The therapy industry is about to get disrupted, and much of that can be attributed to Chakameh Shafii’s efforts through her company, TranQool. Together with her friends, Shafii created an app and website that matches users with cognitive behavioural therapists for 45-minute sessions over encrypted video. Therapy can often be costly and hard to fit in with busy schedules. The best part about the app, which costs less than a $100 per session, is that appointments can be scheduled with a therapist for the weekend or after-office hours to accommodate the lifestyles of today’s busy individual. Most of the apps' users are city-based for now, but the service could potentially give access to therapy for dozens of far-off communities, or people on the go. Therapists on the app receive extensive police background checks, as well as multiple interviews with the TranQool team before they begin offering sessions. Clients can filter through practitioners according to gender, specialty or language. Working for a Fortune 500 company after graduating university came with a multitude of responsibilities and frequent travel, leaving Shafii’s mental health on the backburner. Creating TranQool was her solution to overcoming these challenges that she, and so many others, face. - RD
As apps and websites increase our dependence on accounts, both online and off, the notion of identity—both securing it and confirming it—is more important than ever. Bianca Lopes, Vice President of marketing and global alliances at tech start-up BioConnect, is hoping to help replace traditional passwords with biometric security measures that are not only more secure and fraud-proof, but more convenient.
Toronto-based BioConnect’s security platform can passively authenticate an individual using their face, eyes, fingerprints, voice and even some behavioral measurements, like how they walk—all in various combinations—to eliminate the need for people to memorize a password (backup or otherwise) ever again. No need to deal with sweaty fingerprints on your iPhone’s scanner when a few words will do.
With smartphones becoming ubiquitous accessories for North Americans, access to sensors ranging from cameras to accelerometers, and secondary devices like fitness bands, is commonplace. A mass-market security option like BioConnect’s is becoming more feasible than ever. The company’s work has attracted the attention of high-profile companies including Visa, which recently announced a partnership with the stated goal of eventually replacing all passwords on its mobile apps with multi-factor biometrics.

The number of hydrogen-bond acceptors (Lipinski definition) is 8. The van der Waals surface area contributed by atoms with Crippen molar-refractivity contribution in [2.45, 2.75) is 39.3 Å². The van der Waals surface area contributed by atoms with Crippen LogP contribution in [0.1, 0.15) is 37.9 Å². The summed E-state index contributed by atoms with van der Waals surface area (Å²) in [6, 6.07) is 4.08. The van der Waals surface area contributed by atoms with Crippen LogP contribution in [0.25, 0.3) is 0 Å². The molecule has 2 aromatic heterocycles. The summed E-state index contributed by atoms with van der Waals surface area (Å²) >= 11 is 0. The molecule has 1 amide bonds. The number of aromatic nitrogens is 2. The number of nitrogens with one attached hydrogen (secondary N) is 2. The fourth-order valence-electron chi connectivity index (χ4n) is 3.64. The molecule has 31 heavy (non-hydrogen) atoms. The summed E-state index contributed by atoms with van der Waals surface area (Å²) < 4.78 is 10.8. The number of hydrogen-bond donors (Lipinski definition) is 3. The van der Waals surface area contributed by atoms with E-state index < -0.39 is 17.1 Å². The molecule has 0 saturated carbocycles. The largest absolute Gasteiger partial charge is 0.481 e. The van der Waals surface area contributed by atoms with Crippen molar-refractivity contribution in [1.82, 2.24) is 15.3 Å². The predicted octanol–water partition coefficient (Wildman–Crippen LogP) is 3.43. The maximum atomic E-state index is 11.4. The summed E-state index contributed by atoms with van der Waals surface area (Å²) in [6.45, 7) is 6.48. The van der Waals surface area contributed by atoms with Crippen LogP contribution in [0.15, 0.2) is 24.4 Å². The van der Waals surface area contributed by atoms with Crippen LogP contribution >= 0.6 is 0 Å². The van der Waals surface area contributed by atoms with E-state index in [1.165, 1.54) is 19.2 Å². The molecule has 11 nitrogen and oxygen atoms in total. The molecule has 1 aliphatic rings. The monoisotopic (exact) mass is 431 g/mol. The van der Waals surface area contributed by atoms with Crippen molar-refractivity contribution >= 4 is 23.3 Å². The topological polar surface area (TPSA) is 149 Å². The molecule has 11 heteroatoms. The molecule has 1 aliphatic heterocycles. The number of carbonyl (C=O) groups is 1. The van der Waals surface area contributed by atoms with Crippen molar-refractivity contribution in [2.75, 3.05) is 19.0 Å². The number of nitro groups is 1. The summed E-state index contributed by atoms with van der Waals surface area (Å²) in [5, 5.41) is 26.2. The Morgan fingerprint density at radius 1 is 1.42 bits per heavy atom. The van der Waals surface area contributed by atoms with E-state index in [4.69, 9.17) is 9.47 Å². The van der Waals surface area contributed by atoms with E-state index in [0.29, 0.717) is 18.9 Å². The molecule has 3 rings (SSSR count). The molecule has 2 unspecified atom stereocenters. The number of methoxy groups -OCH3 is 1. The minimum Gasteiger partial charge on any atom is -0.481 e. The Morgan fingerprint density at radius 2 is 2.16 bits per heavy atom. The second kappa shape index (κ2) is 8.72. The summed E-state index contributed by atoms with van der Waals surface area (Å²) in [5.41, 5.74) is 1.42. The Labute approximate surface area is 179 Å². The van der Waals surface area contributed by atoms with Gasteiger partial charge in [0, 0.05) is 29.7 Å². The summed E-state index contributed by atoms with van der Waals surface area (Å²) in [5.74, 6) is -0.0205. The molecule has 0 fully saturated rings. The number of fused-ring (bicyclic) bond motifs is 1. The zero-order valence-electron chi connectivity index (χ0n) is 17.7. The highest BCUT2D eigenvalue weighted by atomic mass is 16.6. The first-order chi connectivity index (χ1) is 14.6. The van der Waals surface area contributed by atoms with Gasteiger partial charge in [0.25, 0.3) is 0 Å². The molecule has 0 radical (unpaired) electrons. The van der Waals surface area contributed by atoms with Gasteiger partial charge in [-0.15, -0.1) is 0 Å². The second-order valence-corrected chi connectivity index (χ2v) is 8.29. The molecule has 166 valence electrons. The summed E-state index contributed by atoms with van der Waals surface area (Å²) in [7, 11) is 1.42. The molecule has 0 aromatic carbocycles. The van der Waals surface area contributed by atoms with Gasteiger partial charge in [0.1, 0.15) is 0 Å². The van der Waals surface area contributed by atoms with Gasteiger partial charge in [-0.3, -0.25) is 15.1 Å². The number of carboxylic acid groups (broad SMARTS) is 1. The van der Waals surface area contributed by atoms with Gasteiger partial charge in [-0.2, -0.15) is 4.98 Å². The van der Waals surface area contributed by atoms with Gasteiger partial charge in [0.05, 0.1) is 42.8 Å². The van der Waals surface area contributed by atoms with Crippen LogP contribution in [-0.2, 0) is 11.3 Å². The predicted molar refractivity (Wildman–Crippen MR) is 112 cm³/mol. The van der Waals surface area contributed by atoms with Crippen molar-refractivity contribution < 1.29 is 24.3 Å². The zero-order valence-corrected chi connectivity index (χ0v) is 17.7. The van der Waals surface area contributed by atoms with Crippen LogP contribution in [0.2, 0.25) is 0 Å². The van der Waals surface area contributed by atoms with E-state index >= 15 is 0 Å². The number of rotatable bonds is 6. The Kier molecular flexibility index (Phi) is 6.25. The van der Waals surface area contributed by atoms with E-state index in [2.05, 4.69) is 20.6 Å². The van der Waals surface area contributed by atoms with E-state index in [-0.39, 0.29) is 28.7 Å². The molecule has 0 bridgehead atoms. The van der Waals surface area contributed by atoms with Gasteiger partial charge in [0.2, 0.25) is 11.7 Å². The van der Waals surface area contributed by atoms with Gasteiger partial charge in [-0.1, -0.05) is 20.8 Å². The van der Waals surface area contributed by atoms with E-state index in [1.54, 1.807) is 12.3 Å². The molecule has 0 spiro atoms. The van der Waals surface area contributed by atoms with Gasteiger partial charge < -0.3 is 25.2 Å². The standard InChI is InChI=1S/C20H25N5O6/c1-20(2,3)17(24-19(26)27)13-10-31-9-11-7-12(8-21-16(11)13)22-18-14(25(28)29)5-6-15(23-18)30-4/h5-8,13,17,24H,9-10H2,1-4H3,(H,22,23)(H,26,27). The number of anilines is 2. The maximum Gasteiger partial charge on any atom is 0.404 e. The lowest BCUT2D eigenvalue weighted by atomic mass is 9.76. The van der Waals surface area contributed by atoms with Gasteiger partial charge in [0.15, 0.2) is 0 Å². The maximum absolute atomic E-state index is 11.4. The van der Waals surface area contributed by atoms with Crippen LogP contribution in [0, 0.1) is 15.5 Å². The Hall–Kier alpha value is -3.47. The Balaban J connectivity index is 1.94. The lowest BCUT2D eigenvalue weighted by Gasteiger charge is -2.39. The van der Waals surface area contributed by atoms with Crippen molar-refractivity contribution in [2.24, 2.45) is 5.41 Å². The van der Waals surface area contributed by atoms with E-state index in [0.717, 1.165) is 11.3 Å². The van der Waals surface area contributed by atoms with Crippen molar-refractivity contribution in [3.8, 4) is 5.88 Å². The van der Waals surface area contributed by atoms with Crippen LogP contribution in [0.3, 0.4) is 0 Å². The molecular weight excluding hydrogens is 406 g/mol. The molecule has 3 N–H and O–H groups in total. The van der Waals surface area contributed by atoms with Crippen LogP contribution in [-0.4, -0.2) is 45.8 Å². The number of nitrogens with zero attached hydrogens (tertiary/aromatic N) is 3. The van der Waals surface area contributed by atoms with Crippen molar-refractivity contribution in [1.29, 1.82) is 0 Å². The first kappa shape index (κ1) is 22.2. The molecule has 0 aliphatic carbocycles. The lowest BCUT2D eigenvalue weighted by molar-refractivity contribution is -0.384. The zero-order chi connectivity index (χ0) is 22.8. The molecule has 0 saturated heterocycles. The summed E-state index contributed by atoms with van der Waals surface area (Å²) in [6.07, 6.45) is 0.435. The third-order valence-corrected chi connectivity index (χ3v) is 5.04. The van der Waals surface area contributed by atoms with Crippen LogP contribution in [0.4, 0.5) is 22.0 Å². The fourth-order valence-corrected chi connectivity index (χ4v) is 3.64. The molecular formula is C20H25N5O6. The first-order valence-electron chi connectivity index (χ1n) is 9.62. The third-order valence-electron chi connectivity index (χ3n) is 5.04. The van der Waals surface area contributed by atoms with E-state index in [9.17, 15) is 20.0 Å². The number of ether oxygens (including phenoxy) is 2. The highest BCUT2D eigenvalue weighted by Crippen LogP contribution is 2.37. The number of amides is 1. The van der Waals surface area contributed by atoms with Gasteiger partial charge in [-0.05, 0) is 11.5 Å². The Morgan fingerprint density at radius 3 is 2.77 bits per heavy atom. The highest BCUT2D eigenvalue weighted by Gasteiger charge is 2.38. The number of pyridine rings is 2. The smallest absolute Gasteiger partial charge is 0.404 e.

All this say that you shouldn’t be surprised if in a short few years, accessing the apps that make you, well, you is simply a matter of showing up. - NM
Photos courtesy of Maria Qamar
Maria Qamar started a movement. Not many people can say that, but then again, Qamar isn’t just any person. Her relatable and humorous art has gathered South Asian women in the diaspora to laugh at their collective experiences living as first- or second-generation immigrants. Inspired by the work of pop artists like Roy Lichtenstein, Qamar is not afraid to challenge presumptions on both sides of the coin using topical subjects like gay pride and cultural appropriation to create her signature stamp on the art world. One work asks, “Is this Gori (white woman) wearing a bindi again?” while another shows two mustachioed men locking lips. In an era where race, culture and religion are at the crux of today’s dialogue, Qamar wields a paintbrush and humour as her tools of choice to battle prejudice, and celebrate her roots. - RD
Derreck and Samuel Martin
Photos courtesy of East Room
“I want to live here.”
That’s the first thing you’ll say to yourself after walking into Toronto’s beautiful, design-centric shared workspace, East Room. The communal hub has become a shining gem in the city’s cluster of shared offices thanks to brothers Derreck and Sam Martin, who together have built a flourishing business geared towards Toronto’s vibrant creative class.
East Room comes at an opportune time where professionals are increasingly exploring careers driven by freelance work. According to Harvard Business Review, individuals who choose to work in a shared environment see their work as meaningful thanks to not only a diversity of people around them, but also a stronger individual identity with autonomy. Perhaps most importantly, those who work in a shared space report a sense of community that can foster collaboration and productivity.
And that’s just what the Martin brothers have evoked in their business. What sets East Room distinctly apart from the myriad of other shared workspaces is its investment in cultivating a community. Industrial fixtures are offset against repurposed furniture and luxurious antiques spread out across the sprawling 8,000 square-foot space so that members can instantly feel at home, a testament to the brothers’ exquisite taste and pedigree in antique dealing (their other family business being 507 Antiques.) Above this, members are able to engage with each other outside of their work via an upcoming restaurant and ‘Room Service’, the company’s monthly performance incubator that has showcased talents like Lion Babe and Jazz Cartier.
“We are currently in the works of building out our programming here at East Room. Each program will run on an ongoing basis, focusing on the areas of entrepreneurship, health and wellness, music, visual art and more. With a different program running every week, this initiative encourages our members to connect outside of working hours and engage with East Room’s creative culture,” says Derreck.
According to Samuel, with further plans to, “include a recording studio, screening room and expansion of the Club space,” the Martins have not only built one of Toronto’s most inspiring spaces, but a vehicle for others to realize their creative dreams.